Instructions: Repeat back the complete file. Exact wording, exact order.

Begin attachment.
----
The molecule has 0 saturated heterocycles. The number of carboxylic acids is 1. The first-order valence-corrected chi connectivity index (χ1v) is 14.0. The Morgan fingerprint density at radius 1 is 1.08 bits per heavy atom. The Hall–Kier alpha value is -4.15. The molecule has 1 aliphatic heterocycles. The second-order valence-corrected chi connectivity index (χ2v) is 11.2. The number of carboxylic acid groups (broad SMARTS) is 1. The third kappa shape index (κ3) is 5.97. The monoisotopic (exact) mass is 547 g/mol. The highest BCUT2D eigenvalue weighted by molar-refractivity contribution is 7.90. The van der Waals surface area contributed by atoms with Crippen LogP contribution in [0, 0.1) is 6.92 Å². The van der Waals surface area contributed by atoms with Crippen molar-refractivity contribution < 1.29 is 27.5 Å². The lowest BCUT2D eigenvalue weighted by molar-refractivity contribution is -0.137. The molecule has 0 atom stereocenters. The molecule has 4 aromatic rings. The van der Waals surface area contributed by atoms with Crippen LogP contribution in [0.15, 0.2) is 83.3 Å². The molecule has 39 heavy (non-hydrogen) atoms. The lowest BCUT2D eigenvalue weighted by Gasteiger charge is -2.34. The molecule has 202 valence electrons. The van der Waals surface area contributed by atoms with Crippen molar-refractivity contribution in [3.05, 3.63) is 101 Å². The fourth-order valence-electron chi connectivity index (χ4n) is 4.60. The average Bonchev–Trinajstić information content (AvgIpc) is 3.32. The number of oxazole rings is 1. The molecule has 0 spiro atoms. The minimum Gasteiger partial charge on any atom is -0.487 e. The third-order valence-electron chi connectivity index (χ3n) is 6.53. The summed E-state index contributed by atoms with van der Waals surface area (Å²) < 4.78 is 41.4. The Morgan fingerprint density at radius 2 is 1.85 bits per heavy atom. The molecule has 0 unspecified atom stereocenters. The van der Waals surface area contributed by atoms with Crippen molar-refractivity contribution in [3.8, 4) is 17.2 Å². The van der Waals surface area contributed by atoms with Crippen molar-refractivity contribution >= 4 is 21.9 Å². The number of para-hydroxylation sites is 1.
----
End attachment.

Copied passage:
The molecule has 0 saturated heterocycles. The number of carboxylic acids is 1. The first-order valence-corrected chi connectivity index (χ1v) is 14.0. The Morgan fingerprint density at radius 1 is 1.08 bits per heavy atom. The Hall–Kier alpha value is -4.15. The molecule has 1 aliphatic heterocycles. The second-order valence-corrected chi connectivity index (χ2v) is 11.2. The number of carboxylic acid groups (broad SMARTS) is 1. The third kappa shape index (κ3) is 5.97. The monoisotopic (exact) mass is 547 g/mol. The highest BCUT2D eigenvalue weighted by molar-refractivity contribution is 7.90. The van der Waals surface area contributed by atoms with Crippen LogP contribution in [0, 0.1) is 6.92 Å². The van der Waals surface area contributed by atoms with Crippen molar-refractivity contribution < 1.29 is 27.5 Å². The lowest BCUT2D eigenvalue weighted by molar-refractivity contribution is -0.137. The molecule has 0 atom stereocenters. The molecule has 4 aromatic rings. The van der Waals surface area contributed by atoms with Crippen LogP contribution in [0.15, 0.2) is 83.3 Å². The molecule has 39 heavy (non-hydrogen) atoms. The lowest BCUT2D eigenvalue weighted by Gasteiger charge is -2.34. The molecule has 202 valence electrons. The van der Waals surface area contributed by atoms with Crippen molar-refractivity contribution in [3.05, 3.63) is 101 Å². The fourth-order valence-electron chi connectivity index (χ4n) is 4.60. The average Bonchev–Trinajstić information content (AvgIpc) is 3.32. The number of oxazole rings is 1. The molecule has 0 spiro atoms. The minimum Gasteiger partial charge on any atom is -0.487 e. The third-order valence-electron chi connectivity index (χ3n) is 6.53. The summed E-state index contributed by atoms with van der Waals surface area (Å²) < 4.78 is 41.4. The Morgan fingerprint density at radius 2 is 1.85 bits per heavy atom. The molecule has 0 unspecified atom stereocenters. The van der Waals surface area contributed by atoms with Crippen molar-refractivity contribution in [3.8, 4) is 17.2 Å². The van der Waals surface area contributed by atoms with Crippen molar-refractivity contribution >= 4 is 21.9 Å². The number of para-hydroxylation sites is 1.